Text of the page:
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Q: I am a junior and all I hear about is how impossible it is to get into popular colleges. A lot of my friends who are seniors did not get accepted to their first-choice colleges and are going to have to attend other schools. This has made me very nervous about what's going to happen to me next year. What do you suggest?

A: As I am sure you have heard, part of the problem is the Common Application, which is both a blessing and a curse. The Common App makes it easy to apply to multiple schools, and the blessing is that it enables students to do this while saving them the bother of writing the same information (except for the essay supplements) over and over again. The curse is, the larger volume of applications sent as a result of the Common Application makes being accepted to any school much more difficult.

Another part of the problem is that students persist in applying to the same colleges as their classmates. They have been advised to diversify the geographical scope of their applications, but they don't listen.

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There were few surprises in today's release of the numbers of children who qualified for the city's elementary gifted and talented programs. Hundreds of kids qualified from Manhattan's districts 2 and 3, compared to only a dozen from District 7 in the South Bronx, according to statistics released Monday afternoon by the Department of Education. 

In total, 25 percent of the 36,413 test-takers entering kindergarten through 3rd grade were eligible for a district or citywide gifted program, just slightly below the 26 percent who were eligible last year. 

The number of incoming kindergartners who scored in the 99th percentile—the score usually necessary for a chance at entry into one of the five coveted citywide G&T schools—fell from 985 in 2014 to 689 in 2015. Children who score at or above the 90th percentile are eligible for a district G&T program; those who score between the 97 and 99th percentile are eligible for a citywide gifted school. But since there are only about 300 seats in the citywide programs, students who don't score in the top percentile have little chance of getting in.

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Last week marked the start of New York City's pre-kindergarten application process. For about two seconds I fantasized about securing a coveted spot in a district school pre-k for my 3-year-old son. He'd be able to go on to kindergarten there; we'd have the next several years figured out, educationally, at least. But I soon saw the light: Staying at the early education center where my son now attends preschool has benefits too great to pass by.

Sure, there are all the logistical perks people mention when singing the praises of early ed centers: Unlike schools, my son's daycare is open during the summer, and provides 11 hours of care each day, not just the six hours of city-paid universal pre-k. Although we will pay for the extended hours, that means no need for complicated, patched-together after-school or summer child care arrangements.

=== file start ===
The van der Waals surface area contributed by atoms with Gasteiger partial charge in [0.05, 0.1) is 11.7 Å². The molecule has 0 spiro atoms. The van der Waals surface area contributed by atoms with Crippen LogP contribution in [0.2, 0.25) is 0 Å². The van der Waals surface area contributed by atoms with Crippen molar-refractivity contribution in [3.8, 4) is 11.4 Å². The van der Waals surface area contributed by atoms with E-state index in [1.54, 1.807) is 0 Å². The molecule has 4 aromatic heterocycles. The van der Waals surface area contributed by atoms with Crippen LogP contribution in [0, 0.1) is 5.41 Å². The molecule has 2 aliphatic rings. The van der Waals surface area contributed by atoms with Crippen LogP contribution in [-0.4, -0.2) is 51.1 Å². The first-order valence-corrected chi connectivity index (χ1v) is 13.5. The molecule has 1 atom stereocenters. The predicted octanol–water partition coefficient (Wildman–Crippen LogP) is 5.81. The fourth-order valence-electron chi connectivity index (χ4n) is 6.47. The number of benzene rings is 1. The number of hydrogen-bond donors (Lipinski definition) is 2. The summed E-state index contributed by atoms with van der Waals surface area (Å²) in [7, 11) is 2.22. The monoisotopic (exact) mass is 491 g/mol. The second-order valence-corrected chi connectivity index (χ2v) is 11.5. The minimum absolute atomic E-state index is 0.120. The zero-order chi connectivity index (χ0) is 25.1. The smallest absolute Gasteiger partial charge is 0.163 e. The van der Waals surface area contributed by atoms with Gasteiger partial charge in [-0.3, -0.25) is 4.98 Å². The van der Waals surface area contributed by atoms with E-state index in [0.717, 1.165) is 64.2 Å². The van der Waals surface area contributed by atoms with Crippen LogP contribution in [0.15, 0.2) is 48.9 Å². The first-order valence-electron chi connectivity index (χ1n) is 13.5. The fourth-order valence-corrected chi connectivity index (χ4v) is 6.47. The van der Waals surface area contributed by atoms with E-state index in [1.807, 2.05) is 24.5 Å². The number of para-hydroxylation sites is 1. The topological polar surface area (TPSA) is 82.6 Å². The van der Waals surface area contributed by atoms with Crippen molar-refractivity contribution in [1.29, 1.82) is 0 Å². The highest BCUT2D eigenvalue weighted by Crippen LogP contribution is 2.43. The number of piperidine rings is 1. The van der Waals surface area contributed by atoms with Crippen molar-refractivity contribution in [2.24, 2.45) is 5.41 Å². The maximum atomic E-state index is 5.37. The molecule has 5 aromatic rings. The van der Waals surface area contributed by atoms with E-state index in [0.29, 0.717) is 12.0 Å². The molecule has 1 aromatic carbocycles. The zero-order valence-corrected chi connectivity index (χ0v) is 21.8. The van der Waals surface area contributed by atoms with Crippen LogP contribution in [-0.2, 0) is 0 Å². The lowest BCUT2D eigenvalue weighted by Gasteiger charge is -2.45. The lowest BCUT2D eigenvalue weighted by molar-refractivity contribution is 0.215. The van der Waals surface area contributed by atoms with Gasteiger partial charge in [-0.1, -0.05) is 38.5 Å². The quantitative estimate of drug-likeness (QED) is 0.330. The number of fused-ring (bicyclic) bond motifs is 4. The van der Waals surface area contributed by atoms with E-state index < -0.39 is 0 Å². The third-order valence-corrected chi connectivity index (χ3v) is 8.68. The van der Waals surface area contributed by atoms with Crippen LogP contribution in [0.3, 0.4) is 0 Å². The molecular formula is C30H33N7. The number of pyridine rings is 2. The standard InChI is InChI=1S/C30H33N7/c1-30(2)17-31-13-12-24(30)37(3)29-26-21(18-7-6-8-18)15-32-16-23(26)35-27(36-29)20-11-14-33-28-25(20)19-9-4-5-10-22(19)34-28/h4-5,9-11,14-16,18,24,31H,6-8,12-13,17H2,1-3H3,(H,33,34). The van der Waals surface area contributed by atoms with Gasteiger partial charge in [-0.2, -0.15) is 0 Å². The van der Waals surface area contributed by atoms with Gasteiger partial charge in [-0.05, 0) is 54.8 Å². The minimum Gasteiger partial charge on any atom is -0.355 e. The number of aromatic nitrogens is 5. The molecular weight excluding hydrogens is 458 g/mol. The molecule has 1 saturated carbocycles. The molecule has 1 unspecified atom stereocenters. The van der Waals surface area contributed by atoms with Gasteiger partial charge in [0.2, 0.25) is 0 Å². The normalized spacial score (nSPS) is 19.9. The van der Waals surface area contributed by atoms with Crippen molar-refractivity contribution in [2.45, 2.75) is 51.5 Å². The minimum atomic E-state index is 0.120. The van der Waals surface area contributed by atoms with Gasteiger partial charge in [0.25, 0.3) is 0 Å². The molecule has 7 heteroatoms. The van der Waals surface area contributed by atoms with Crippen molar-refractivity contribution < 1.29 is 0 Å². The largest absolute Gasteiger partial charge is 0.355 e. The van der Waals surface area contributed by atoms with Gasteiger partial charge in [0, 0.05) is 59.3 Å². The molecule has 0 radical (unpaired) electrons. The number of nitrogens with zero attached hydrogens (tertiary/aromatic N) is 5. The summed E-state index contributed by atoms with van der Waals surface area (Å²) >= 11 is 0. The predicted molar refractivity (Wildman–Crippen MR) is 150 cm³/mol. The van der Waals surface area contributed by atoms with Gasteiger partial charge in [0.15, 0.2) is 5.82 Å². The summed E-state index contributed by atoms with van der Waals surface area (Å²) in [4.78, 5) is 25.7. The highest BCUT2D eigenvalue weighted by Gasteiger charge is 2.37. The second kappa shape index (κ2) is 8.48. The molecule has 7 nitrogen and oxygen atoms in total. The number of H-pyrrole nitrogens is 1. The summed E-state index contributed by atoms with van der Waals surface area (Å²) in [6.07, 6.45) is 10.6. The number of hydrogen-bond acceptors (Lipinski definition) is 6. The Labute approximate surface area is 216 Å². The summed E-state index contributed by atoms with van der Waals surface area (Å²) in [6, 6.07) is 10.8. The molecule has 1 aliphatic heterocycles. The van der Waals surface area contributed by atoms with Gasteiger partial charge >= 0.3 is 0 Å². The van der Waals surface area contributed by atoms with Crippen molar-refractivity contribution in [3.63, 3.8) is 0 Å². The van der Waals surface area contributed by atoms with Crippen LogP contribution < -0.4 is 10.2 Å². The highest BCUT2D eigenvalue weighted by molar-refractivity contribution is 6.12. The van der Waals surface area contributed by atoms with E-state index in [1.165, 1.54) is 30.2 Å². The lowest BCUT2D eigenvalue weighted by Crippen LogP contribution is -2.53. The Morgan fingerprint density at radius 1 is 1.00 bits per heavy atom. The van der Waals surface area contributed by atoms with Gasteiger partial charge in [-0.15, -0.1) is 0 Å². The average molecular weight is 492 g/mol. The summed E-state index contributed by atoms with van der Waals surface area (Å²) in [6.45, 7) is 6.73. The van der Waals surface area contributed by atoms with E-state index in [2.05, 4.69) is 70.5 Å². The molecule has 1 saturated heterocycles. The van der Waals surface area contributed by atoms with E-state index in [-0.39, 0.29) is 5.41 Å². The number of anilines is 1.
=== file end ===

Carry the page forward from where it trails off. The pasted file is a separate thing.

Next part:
Also key: My son's younger sister will attend the 2-year-old program there. That makes for just one pick-up and drop-off.

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If your child turns 4 this year, he or she is eligible for free pre-kindergarten, either in a public school or at a early childhood center run by a community organization. But how can you find one? And what is the quality of the programs?

The staff of Insideschools and a panel of experts will tell you how to find a good program for your child and how to navigate the application process at our March 31 event: The Lowdown on pre-k. We'll also introduce our new pre-k search engine. Type in your address and you'll see what your zoned school is and whether it offers pre-kindergarten. With this search, you'll be able to find all the pre-k options closest to your home or work and see reviews of public schools that offer pre-k. 

The de Blasio administration gets an A for effort in its rapid expansion of pre-kindergarten, with more than 30,000 new seats last fall and another 20,000 planned for this coming fall. But what is the quality of these new programs? Even though there are more free all-day pre-k programs than ever,  demand still outstrips supply in many neighborhoods. Get the lowdown at this free workshop for parents. We will:

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Brooklyn mom Jordan Scott has spent months searching for pre-kindergarten for her daughter—touring seven schools, scouring websites, and asking friends' advice. One school filled its seats before the city even published the pre-k directory. Another suggested she pay a $1,000 deposit to secure a seat—although pre-k is supposed to be free.

Public schools, charter schools, Catholic schools, Jewish schools, Muslim schools, private nursery schools, Head Start programs, child care centers, settlement houses and community organizations are all taking part in Mayor Bill de Blasio's ambitious effort to offer free pre-kindergarten to 70,000 4-year-olds this year. And, while Scott is thrilled by the prospect, navigating the application process has been a production.

"It's very confusing. This has been my part-time job since last fall," said Scott, one of the 22,000 parents who submitted an application for pre-kindergarten on March 16, the first day of the month-long application period. "I had a spreadsheet and online map. I spent so much money on babysitting that I just took my daughter along on some of the tours."